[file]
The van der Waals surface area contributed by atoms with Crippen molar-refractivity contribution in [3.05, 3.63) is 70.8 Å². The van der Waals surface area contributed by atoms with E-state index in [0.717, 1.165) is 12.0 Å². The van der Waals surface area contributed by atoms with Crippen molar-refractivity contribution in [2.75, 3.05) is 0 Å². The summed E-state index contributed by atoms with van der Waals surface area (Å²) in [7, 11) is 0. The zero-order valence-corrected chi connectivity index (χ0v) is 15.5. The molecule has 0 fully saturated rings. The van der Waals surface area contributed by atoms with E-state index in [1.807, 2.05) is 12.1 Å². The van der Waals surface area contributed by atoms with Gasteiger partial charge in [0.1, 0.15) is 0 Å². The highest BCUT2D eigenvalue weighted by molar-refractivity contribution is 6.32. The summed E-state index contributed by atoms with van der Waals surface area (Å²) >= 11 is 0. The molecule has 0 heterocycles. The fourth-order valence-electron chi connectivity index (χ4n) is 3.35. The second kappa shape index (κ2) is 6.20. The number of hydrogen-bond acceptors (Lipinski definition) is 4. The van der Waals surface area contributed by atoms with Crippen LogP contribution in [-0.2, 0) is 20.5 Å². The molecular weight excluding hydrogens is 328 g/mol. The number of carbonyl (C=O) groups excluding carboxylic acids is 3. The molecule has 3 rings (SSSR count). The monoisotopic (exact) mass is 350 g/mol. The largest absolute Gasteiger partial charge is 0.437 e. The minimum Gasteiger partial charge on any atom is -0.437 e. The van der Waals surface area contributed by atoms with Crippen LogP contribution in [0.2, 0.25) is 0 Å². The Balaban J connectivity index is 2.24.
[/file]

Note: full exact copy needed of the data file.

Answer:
The van der Waals surface area contributed by atoms with Crippen molar-refractivity contribution in [3.05, 3.63) is 70.8 Å². The van der Waals surface area contributed by atoms with E-state index in [0.717, 1.165) is 12.0 Å². The van der Waals surface area contributed by atoms with Crippen molar-refractivity contribution in [2.75, 3.05) is 0 Å². The summed E-state index contributed by atoms with van der Waals surface area (Å²) in [7, 11) is 0. The zero-order valence-corrected chi connectivity index (χ0v) is 15.5. The molecule has 0 fully saturated rings. The van der Waals surface area contributed by atoms with E-state index in [1.807, 2.05) is 12.1 Å². The van der Waals surface area contributed by atoms with Gasteiger partial charge in [0.1, 0.15) is 0 Å². The highest BCUT2D eigenvalue weighted by molar-refractivity contribution is 6.32. The summed E-state index contributed by atoms with van der Waals surface area (Å²) >= 11 is 0. The molecule has 0 heterocycles. The fourth-order valence-electron chi connectivity index (χ4n) is 3.35. The second kappa shape index (κ2) is 6.20. The number of hydrogen-bond acceptors (Lipinski definition) is 4. The van der Waals surface area contributed by atoms with Crippen LogP contribution in [-0.2, 0) is 20.5 Å². The molecular weight excluding hydrogens is 328 g/mol. The number of carbonyl (C=O) groups excluding carboxylic acids is 3. The molecule has 3 rings (SSSR count). The monoisotopic (exact) mass is 350 g/mol. The largest absolute Gasteiger partial charge is 0.437 e. The minimum Gasteiger partial charge on any atom is -0.437 e. The van der Waals surface area contributed by atoms with Crippen LogP contribution in [0.2, 0.25) is 0 Å². The Balaban J connectivity index is 2.24.